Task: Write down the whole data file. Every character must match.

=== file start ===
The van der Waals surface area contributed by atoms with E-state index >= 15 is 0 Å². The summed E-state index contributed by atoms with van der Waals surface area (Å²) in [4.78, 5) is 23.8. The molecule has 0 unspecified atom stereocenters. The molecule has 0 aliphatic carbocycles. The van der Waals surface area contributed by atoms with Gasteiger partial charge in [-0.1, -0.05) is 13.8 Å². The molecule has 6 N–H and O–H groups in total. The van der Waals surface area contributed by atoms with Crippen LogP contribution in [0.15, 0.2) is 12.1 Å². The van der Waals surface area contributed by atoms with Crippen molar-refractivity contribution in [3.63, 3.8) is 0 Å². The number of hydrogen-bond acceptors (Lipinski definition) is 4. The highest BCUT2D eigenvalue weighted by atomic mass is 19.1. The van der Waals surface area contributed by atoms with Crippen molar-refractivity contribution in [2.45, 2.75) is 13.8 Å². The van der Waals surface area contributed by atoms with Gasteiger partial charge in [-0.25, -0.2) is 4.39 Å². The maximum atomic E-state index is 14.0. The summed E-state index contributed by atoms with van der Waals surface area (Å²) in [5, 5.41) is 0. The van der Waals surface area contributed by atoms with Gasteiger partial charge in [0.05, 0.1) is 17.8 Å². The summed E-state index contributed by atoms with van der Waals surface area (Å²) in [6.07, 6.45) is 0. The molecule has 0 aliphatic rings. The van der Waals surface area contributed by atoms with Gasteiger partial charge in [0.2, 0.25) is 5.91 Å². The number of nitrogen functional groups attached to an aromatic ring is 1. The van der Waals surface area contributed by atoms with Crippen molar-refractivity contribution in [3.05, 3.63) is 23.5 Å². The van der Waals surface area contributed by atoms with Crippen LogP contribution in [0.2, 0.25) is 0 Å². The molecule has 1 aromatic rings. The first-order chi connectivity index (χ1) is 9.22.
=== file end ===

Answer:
The van der Waals surface area contributed by atoms with E-state index >= 15 is 0 Å². The summed E-state index contributed by atoms with van der Waals surface area (Å²) in [4.78, 5) is 23.8. The molecule has 0 unspecified atom stereocenters. The molecule has 0 aliphatic carbocycles. The van der Waals surface area contributed by atoms with Gasteiger partial charge in [-0.1, -0.05) is 13.8 Å². The molecule has 6 N–H and O–H groups in total. The van der Waals surface area contributed by atoms with Crippen LogP contribution in [0.15, 0.2) is 12.1 Å². The van der Waals surface area contributed by atoms with Crippen molar-refractivity contribution in [3.63, 3.8) is 0 Å². The number of hydrogen-bond acceptors (Lipinski definition) is 4. The highest BCUT2D eigenvalue weighted by atomic mass is 19.1. The van der Waals surface area contributed by atoms with Crippen molar-refractivity contribution in [2.45, 2.75) is 13.8 Å². The van der Waals surface area contributed by atoms with Gasteiger partial charge in [-0.25, -0.2) is 4.39 Å². The maximum atomic E-state index is 14.0. The summed E-state index contributed by atoms with van der Waals surface area (Å²) in [5, 5.41) is 0. The van der Waals surface area contributed by atoms with Gasteiger partial charge in [0.05, 0.1) is 17.8 Å². The summed E-state index contributed by atoms with van der Waals surface area (Å²) in [6.07, 6.45) is 0. The molecule has 0 aliphatic rings. The van der Waals surface area contributed by atoms with Gasteiger partial charge in [0.2, 0.25) is 5.91 Å². The number of nitrogen functional groups attached to an aromatic ring is 1. The van der Waals surface area contributed by atoms with Crippen molar-refractivity contribution in [3.05, 3.63) is 23.5 Å². The van der Waals surface area contributed by atoms with Crippen LogP contribution in [0.2, 0.25) is 0 Å². The molecule has 1 aromatic rings. The first-order chi connectivity index (χ1) is 9.22.